Saturday, August 21, 2010

Big Birds

At eleven days the chickens all use the entire cage. I can't figure out what the signal is, but once in a while, a dozen or more will congregate at the water as though they just remembered it was there. Once sated, the pullets break into small groups or pairs to sit comfortably. The males relax too, often lying  on one side and stretching the upward leg and foot as far as possible. Do they experience growing pains? The males' rest is often interrupted though. If a male stands up, another is quick to meet him head on, even bumping the breast of the male that dared suggest superiority by standing over the others.
Sadly, most of this display is lost on the pullets. They show no interest in the males. Maybe they don't want to encourage the behavior--or maybe it is fitting for the female to remain coy, detached from the strife among her many suitors.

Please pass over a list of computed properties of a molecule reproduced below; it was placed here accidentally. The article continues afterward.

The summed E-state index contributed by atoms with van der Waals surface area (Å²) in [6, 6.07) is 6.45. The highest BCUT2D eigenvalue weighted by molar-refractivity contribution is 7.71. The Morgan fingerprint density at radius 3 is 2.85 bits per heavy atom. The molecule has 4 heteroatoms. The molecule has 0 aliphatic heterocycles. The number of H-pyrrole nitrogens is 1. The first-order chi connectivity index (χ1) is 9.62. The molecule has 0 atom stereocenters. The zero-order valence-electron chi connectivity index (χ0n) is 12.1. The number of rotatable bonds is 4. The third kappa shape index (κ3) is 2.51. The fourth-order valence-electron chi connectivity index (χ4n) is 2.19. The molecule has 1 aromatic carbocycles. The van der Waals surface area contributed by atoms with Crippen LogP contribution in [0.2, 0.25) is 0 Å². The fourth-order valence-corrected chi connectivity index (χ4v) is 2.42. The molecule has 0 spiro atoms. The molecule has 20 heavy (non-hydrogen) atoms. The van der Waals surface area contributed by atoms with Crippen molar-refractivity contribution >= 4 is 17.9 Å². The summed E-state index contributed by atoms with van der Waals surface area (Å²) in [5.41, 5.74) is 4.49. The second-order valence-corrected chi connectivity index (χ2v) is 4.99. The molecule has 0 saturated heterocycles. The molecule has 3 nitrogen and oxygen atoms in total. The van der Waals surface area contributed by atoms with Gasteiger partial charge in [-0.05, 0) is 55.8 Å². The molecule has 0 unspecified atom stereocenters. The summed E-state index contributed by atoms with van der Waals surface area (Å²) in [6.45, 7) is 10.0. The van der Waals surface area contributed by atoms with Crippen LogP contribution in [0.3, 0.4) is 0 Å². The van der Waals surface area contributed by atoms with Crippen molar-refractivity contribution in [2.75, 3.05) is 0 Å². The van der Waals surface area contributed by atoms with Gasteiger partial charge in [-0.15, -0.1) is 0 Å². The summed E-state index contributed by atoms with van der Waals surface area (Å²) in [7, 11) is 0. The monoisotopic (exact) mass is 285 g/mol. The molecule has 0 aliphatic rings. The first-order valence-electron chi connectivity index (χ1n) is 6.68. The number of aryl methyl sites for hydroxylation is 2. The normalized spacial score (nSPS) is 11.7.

1 comment:

  1. Hey there... Karl and Tabitha invited me over yesterday. We've been blog-friends for a few years. I wanted to say that the wheel design on your tractors is pure genius! I hope you will consider it a compliment that I intend to do similar with some donors in the scrap heap.

    I liked your observations on the chick behavior. I've always seen drastic differences between my brooder-raised chicks and broody-hen-raised chicks... the latter being vastly better at foraging.